They can't even seem to learn from their opponents. Their opponents take stands. Their opponents don't run scared from interparty conflicts. Rove famously goes after his opponents strengths. What do the Dem insiders advocate? Running away from national security, because it is the Republicans strength, and we can't win there.

The cluelessness of the DLC types is just staggering. They not only lose elections, but they turn the Dems who do win into spineless appeasers, who give the Republicans everything they could ask for, because they're afraid of being obstructionist. They have one tool that might get them a seat at the legislative table -- filibuster -- and they refuse to use it, because they are "saving it."

It is really impossible to overstate how detrimental these clowns are to the Democratic party. The problem isn't that Rove is such a genius. Rove comes right out and tells us what he's going to do. Then our insiders proceed to take the course that gives Rove the best chance of success.

It may be that the netroots is politically naive. However, are egos are not locked into failed strategies. Even throwing darts at a chart of possible strategies would have a better chance of working that what the insiders advocate.

Democrats have close to ZERO power in the national government. It really isn't possible to do any worse than the insiders have done. The netroots represents new blood. There is nothing this party needs more than new blood and new ideas.

by shargash 2006-02-20 02:02PM | 0 recs
Re: So What Have We Learned from William Beutler?

I don't think that the "DLC types" and the "Democratic Party establishment" are synonymous.  I lump old-line liberals like Ted Kennedy in with centrist DLCers as people whose time has come and gone.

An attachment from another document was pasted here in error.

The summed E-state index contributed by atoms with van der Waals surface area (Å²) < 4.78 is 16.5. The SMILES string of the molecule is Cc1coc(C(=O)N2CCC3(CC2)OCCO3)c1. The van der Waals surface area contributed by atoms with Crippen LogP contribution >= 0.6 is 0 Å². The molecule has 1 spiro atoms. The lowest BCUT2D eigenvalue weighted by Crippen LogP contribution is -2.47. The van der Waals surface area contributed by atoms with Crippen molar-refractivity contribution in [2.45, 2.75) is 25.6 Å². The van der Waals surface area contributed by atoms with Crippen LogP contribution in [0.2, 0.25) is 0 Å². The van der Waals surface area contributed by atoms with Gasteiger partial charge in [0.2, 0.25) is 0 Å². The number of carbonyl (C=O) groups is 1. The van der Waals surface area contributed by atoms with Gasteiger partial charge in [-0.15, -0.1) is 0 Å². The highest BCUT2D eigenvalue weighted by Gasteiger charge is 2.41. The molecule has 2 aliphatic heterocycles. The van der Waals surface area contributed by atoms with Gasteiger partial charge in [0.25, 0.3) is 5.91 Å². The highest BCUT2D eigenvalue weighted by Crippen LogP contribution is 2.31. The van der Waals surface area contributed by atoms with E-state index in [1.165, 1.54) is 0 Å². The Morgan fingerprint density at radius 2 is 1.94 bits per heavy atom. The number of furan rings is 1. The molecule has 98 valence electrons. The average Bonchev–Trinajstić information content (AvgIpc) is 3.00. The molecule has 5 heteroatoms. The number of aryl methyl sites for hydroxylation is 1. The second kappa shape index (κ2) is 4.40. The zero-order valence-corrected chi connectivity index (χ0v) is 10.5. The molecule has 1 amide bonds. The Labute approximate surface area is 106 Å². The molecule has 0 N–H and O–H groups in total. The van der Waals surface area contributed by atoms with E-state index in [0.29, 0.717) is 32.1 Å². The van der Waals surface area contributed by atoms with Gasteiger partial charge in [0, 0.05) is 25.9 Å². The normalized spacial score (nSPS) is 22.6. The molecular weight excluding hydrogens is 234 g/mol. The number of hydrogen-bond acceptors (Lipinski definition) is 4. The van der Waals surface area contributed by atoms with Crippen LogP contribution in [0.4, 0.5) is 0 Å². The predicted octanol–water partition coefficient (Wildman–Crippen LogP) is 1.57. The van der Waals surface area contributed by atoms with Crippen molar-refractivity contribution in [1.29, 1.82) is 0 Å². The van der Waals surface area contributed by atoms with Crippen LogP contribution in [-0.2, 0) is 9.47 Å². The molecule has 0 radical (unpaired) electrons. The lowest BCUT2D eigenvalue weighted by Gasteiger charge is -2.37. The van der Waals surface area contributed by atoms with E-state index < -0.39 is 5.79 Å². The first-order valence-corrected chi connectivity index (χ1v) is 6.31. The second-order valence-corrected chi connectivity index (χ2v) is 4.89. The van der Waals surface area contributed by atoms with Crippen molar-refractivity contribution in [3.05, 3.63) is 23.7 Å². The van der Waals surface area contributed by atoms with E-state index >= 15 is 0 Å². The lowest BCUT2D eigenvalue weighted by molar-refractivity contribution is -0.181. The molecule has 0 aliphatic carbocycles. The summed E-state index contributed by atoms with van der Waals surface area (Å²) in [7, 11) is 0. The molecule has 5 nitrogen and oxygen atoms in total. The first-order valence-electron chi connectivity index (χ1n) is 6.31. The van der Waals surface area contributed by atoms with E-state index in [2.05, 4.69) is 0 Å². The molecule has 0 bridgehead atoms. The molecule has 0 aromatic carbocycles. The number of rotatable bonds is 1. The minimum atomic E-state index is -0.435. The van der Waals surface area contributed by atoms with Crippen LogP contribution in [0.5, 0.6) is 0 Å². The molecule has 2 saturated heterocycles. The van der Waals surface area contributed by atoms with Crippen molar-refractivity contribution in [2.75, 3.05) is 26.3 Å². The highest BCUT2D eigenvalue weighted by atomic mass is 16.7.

Murtha's a hero to the left because of his stance on Iraq, but they accept him only so long as he plays his role as strident voice on the war.  The left would turn on him instantly if he decided to parlay his new-found prominence into a Senate bid in his state because of his stances on other issues.

Now, Joe Liebermann appears to be a Democrat who is not afraid to take a strong stand on an issue.  Unfortunately, he's a jackass who takes the wrong stand on the wrong issues.

The Republicans do have inter-party squabbles, but they do more arm-twisting in the back rooms.  Party discipline is weak for the Democrats.  They avoided the filibuster not because they don't want to be obstructionist, but because they couldn't win in the end and Alito was sure to be confirmed, yet another demoralizing political loss if the filibuster was pursued whole-heartedly.

Abraham Lincoln waited until a major Union victory was won before delivering his Emancipation Proclamation.  He also refused to replace U.S. Grant because he was fighter despite huge casualties.  I think there is some lesson in both those tidbits.

by Anthony de Jesus 2006-02-20 03:11PM | 0 recs
Re: So What Have We Learned from William Beutler?